We All Fall Down

by Lauren Becker



I hold my breath as long as I can.  It is her car.  No windows down in winter.   In the garage, we push out of the car and breathe.  Air so cold it burns our burnt lungs.  She goes inside to overflowing ashtrays she doesn't empty.




She is my baby girl, born between boys. She thinks I don't see her; it is painful for me to look, to love. Six years old and smaller than my youngest. She clings to her father as I hid from mine.  I didn't give her enough skin. The world will always hurt her.


I find her squeezed behind a large mirror stored in her bedroom closet.  Asleep, eyes swollen, chewing a knuckle. For her birthday, the girls across the street gave her a necklace and a pair of Hello Kitty underpants. She tried to keep the necklace and leave the underpants.  Fran Aldrich yelled at her and took the necklace.  I learned this from Fran, when she came over to tell me my daughter has bad manners. 


I leave my baby sleeping in the closet.  When she wakes, we will have birthday cake and presents.  I didn't know she liked necklaces.  I will get her one next year.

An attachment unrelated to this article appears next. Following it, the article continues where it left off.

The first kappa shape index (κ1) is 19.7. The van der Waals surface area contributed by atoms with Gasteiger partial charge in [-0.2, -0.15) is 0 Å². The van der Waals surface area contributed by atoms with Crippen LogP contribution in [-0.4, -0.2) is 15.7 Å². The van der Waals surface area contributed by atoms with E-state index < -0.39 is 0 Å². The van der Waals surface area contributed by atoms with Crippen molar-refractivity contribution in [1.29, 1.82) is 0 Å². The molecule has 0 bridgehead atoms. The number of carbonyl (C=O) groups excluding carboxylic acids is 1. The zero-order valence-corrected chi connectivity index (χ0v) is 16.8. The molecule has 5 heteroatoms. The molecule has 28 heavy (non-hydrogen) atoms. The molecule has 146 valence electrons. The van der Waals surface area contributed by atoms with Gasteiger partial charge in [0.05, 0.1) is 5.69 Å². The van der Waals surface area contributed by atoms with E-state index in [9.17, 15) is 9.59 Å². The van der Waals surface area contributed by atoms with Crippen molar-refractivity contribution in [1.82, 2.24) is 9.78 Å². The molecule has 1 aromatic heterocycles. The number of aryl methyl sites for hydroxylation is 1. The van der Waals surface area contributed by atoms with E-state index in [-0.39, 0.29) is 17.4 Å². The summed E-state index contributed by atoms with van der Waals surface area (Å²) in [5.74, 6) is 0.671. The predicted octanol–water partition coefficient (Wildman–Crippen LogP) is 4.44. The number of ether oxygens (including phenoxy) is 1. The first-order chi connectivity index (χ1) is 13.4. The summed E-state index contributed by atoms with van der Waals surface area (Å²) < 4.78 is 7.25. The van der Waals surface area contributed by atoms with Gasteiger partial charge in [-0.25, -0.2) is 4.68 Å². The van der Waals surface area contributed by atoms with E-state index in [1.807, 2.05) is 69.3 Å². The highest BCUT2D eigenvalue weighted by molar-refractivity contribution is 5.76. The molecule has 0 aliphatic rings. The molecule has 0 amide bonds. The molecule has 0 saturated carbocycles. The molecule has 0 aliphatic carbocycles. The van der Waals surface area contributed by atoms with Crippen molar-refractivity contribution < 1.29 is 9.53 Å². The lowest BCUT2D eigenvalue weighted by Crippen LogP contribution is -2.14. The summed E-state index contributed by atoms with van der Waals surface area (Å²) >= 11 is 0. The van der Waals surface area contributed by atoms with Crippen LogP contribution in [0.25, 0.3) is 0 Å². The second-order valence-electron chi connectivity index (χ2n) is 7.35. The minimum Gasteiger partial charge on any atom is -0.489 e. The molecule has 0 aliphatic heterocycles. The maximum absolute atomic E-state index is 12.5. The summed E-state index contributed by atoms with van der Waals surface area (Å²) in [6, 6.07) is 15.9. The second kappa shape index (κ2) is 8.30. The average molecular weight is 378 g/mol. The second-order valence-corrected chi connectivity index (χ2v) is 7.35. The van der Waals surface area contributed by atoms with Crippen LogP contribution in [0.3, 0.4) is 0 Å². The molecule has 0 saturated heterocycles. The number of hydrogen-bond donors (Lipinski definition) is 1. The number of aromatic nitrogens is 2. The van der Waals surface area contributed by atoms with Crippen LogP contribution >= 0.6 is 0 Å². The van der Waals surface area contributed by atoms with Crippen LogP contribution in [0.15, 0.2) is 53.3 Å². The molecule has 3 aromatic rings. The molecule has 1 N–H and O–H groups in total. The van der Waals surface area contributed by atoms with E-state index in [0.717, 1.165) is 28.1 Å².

The day before I left for college, she came to my room to talk to me about sex.  She was chewing nicotine gum. The smell made me sick.  She told me to tell her if I met someone special.  I nodded without looking up from packing sheets and towels.  The smell of her gum clung to the sheets I put on the bed in my dorm room.




She's been my sister's best friend since high school.  More than 10 years.  I kissed her last week. She had been drinking.  She tensed when I grabbed her ass to pull her closer.  I wanted her to not look scared.  She left out the back door.  I followed, only to the sidewalk.  I lit a cigarette and watched her walk away from me.


I called her the next day.  She came back.  We did quiet things:  hiking, reading, backgammon.  She moved closer every day.  On the fourth, she said she wanted to.  I knew to be careful. She exhaled “oh,” her mouth a perfect circle.




He tells me he loves me.  He smokes in the car in winter.  Outside, he kisses me, protecting my lungs from frigid air.


He doesn't know he was my first.  I won't tell.  There are things I keep.